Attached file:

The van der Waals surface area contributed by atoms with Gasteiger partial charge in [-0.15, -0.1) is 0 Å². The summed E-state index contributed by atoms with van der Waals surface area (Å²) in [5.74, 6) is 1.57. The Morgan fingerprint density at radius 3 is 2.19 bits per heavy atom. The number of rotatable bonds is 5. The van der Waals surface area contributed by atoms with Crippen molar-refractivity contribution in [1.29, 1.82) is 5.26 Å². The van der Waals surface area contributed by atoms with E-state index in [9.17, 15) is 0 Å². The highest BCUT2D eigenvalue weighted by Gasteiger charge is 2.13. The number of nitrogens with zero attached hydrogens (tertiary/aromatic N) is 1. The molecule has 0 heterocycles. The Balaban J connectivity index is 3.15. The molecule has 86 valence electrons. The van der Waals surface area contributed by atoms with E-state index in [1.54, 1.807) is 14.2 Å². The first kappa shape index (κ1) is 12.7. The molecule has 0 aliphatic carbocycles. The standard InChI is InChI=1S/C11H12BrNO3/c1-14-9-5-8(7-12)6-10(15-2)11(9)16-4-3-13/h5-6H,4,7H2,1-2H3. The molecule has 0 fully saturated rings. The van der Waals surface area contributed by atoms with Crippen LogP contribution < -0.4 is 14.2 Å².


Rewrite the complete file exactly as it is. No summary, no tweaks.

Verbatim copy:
The van der Waals surface area contributed by atoms with Gasteiger partial charge in [-0.15, -0.1) is 0 Å². The summed E-state index contributed by atoms with van der Waals surface area (Å²) in [5.74, 6) is 1.57. The Morgan fingerprint density at radius 3 is 2.19 bits per heavy atom. The number of rotatable bonds is 5. The van der Waals surface area contributed by atoms with Crippen molar-refractivity contribution in [1.29, 1.82) is 5.26 Å². The van der Waals surface area contributed by atoms with E-state index in [9.17, 15) is 0 Å². The highest BCUT2D eigenvalue weighted by Gasteiger charge is 2.13. The number of nitrogens with zero attached hydrogens (tertiary/aromatic N) is 1. The molecule has 0 heterocycles. The Balaban J connectivity index is 3.15. The molecule has 86 valence electrons. The van der Waals surface area contributed by atoms with E-state index in [1.54, 1.807) is 14.2 Å². The first kappa shape index (κ1) is 12.7. The molecule has 0 aliphatic carbocycles. The standard InChI is InChI=1S/C11H12BrNO3/c1-14-9-5-8(7-12)6-10(15-2)11(9)16-4-3-13/h5-6H,4,7H2,1-2H3. The molecule has 0 fully saturated rings. The van der Waals surface area contributed by atoms with Crippen LogP contribution < -0.4 is 14.2 Å².